July 2016, Volume 22, Number 3
Canada's Seasonal Agricultural Workers Program (SAWP) celebrated its 50th anniversary in 2016; SAWP began to bring Caribbean workers to Canada in 1966.
Canada requires Mexican visitors to obtain visas. PM Justin Trudeau wants to lift visa requirements for Mexicans December 1, 2016, but re-impose them if more than 3,500 Mexicans seek asylum within a year.
Canada, especially Vancouver, is attracting the children of rich Chinese. The share of metro Vancouver's 2.3 million people who are Chinese immigrants rose from seven percent in 1981 to 18 percent in 2011. Since most wealthy Chinese buy homes, some blame Chinese immigrants for the doubling of housing prices over the past decade to an average C$1.6 million ($1.2 million).
Rich Chinese youth often buy expensive cars, and sometimes race them. A reality TV show, Ultra Rich Asian Girls of Vancouver, profiles some of them.
Mexico. Mexico has free-trade agreements with 46 countries, but 80 percent of its $380 billion in annual exports go to the US. The Mexican peso has fallen sharply against the dollar, but Mexican exports have not risen significantly, in part because many Mexican exports are intermediate goods that feed into US supply chains. It takes time for US firms to react to the lower peso and move more production to Mexico.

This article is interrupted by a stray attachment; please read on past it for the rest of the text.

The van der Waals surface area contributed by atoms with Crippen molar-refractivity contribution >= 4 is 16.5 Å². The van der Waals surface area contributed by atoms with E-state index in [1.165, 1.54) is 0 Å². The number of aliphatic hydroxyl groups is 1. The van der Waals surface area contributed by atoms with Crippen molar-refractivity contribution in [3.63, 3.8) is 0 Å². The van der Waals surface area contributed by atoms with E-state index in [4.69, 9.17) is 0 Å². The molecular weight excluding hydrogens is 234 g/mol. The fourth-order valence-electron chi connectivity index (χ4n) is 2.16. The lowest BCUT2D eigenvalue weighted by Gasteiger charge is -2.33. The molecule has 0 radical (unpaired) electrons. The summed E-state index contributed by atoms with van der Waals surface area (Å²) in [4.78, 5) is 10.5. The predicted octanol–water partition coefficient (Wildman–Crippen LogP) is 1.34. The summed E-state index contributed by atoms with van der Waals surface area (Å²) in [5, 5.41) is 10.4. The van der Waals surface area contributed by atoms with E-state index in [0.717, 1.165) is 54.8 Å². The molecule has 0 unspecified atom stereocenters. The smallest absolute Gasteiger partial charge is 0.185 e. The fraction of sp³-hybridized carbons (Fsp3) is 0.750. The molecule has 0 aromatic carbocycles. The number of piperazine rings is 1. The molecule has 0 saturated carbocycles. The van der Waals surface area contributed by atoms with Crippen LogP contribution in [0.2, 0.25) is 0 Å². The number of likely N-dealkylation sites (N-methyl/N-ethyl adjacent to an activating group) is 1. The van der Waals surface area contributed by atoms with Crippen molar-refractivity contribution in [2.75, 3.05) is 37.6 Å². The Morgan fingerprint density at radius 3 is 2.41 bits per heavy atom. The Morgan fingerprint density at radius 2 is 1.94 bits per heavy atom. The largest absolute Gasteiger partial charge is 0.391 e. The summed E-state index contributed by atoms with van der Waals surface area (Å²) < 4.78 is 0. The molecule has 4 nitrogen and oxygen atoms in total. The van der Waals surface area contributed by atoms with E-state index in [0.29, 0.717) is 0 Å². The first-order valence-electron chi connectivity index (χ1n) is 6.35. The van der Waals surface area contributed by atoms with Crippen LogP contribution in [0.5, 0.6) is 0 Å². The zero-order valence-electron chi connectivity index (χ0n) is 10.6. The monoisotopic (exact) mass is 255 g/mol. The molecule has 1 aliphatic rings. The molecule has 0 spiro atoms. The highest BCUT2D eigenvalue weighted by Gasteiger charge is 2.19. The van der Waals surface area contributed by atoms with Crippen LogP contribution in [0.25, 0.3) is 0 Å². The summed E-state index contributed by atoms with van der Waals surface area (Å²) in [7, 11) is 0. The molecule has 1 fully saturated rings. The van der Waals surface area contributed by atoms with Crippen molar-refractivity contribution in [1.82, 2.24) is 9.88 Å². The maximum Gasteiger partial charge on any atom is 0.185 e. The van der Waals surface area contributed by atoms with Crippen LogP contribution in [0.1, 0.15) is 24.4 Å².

Mexico's auto sector is booming, producing 3.4 million cars and light trucks in 2015, with projections for five million vehicles by 2020. Over 80 percent of the cars and light trucks assembled in Mexico are exported, mostly to the US.
There are 18 auto production complexes in 11 Mexican states, and auto-related manufacturing is 20 percent of Mexican manufacturing; Kia and Audi will begin production in 2016. Mexico is the seventh-largest car producer and fourth-largest exporter.
South America. Brazil has long been the "country of tomorrow." During the China boom of the past decade, tomorrow arrived for many Brazilians. With commodities prices high and the Workers Party redistributing income, many poor Brazilians saw their incomes jump in the first decade of the 20th century. The Brazilian government took a more interventionist role in the economy, and borrowed money to provide subsidies and protection for favored industries.
Brazil's economy in summer 2016 was in the deepest recession in decades. GDP per capita fell from over $13,000 in 2011 to less than $9,000 in 2016, as exports slumped despite a weaker currency.
Prime Minister Dilma Rousseff was impeached in May 2016 for using state banks to funnel money to the Workers Party to win re-election in 2014; the Senate will vote on her fate in summer 2016. Close relationships between large firms and federal and state governments offering contracts, subsidies, preferred loans and other protections have long been the norm in Brazil, explaining why many of those who voted to impeach Rousseff have also been accused of corruption.